BEHIND-THE-SCENES: PRODUCE AUCTIONS

It's official: going to the produce auctions is the best part of working at Branstool Orchards. Thursday I tagged along with Marshall and took my handy-dandy camera to get a few shots of him doin' his thang. But at the end of the trip I was busting at the seams with a blog post. So here is your sneak peak into a morning at the Mt. Hope Auction.

Marshall and I got an early start and rolled out of the orchard shortly after 8 a.m. The sale starts at 10 a.m., and it takes about an hour and 10 minutes to get there in the big box truck. After a quick coffee stop, we pulled in about 9:30 a.m. 

First order of business was to unload our apples and skids (or catch up with other auction-goers if you're Marshall):

After the truck was empty and ready to be filled, we parked it against the loading docks and headed to check in. Once registered, we had to tag the produce we brought:

It was then time to survey the produce and figure out what would be good to bid on and bring into the market:

It's at this point that Marshall dropped the bomb on me - he wasn't going to be the only one bidding. Uhhh.. what? Me? Make purchasing decisions? HA! I just came to take pictures and weigh in on what would look good in the market. Apparently Marshall had other ideas. (They apparently have two different auctioneers working at two different areas - information I think I would have liked to have had before agreeing to go!) I was immediately nervous. What if I paid too much for something?! (I did.) What if I forgot to bid on something?! (I did.) What if I got flustered and bid (and won!) something I wasn't supposed to?! (I did.) But even with all those mistakes, I still have my job.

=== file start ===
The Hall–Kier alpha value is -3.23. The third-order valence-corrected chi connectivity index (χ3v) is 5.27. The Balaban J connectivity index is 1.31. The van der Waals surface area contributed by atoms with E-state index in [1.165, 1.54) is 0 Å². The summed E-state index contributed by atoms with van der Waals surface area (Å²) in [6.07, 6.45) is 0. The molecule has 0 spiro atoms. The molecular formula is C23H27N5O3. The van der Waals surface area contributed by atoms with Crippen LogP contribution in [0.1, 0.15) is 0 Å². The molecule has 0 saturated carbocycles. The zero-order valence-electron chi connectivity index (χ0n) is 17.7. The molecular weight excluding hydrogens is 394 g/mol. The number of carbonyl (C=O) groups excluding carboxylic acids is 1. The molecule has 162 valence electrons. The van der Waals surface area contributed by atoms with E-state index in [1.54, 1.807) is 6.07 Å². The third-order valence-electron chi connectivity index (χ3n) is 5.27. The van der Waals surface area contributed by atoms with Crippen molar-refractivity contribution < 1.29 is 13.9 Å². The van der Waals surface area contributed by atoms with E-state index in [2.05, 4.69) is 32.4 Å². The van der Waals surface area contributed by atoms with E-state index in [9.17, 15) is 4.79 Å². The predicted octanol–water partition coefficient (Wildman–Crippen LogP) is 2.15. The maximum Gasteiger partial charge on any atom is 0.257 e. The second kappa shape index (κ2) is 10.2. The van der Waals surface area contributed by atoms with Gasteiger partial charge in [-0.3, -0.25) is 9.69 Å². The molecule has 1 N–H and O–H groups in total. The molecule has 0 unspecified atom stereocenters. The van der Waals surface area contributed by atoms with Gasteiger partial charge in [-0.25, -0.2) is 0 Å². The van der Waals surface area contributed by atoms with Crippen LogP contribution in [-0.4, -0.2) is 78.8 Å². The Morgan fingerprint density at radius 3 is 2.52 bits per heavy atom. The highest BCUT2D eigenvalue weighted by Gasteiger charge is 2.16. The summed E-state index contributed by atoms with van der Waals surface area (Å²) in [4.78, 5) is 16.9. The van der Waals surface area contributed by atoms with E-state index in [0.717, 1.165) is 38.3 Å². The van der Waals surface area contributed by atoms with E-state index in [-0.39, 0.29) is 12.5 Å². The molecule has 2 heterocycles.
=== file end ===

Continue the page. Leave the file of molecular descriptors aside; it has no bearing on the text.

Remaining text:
Bidding started a little before 10 a.m., but I was in my spot and ready to go. I was blown away with how quickly the selling moved along.  I knew auctioneers called out quickly, but I didn't realize it was that fast. Whoa. It took a couple of rounds for me to keep up with the price changes and the dialogue. But I think I finally got a grip and was able to make some good purchasing decisions. 

Marshall and I kept in touch throughout the auction, making sure we didn't buy duplicates (we did) and just refreshing each other on what all we wanted to get. And of course, I wanted to get a few quick pictures of Marshall bidding:

The bidding finally wrapped up around noon, and it was time to check out and load up the truck:

After we loaded everything onto the truck, we double checked our receipt to make sure we had everything (and notice to total price, haha!), and then we were ready to head home:

We pulled back into our market around 1:30 and it was time to unload, figure prices, and get the produce out for sale. With such a full truck, it took four of us a good two hours to get everything ready for the weekend:

It was a long day, but well worth it. My main take-aways from my first (and hopefully not last!) trip to the produce auctions:

  1. It's not as easy as it looks. Keeping up with the experienced buyers requires extreme concentration and is very intimidating.
  2. People mean business. I don't know how many times I got knocked out of the way if I was up front and not bidding. Crazy!
  3. Marshall loves chocolate-vanilla twist soft serve ice cream. No. Really. He had two of them. Before 11:30 a.m.

I hope you come check out all the beautiful veggies we stocked up on for the weekend - we're very proud of what we have to offer!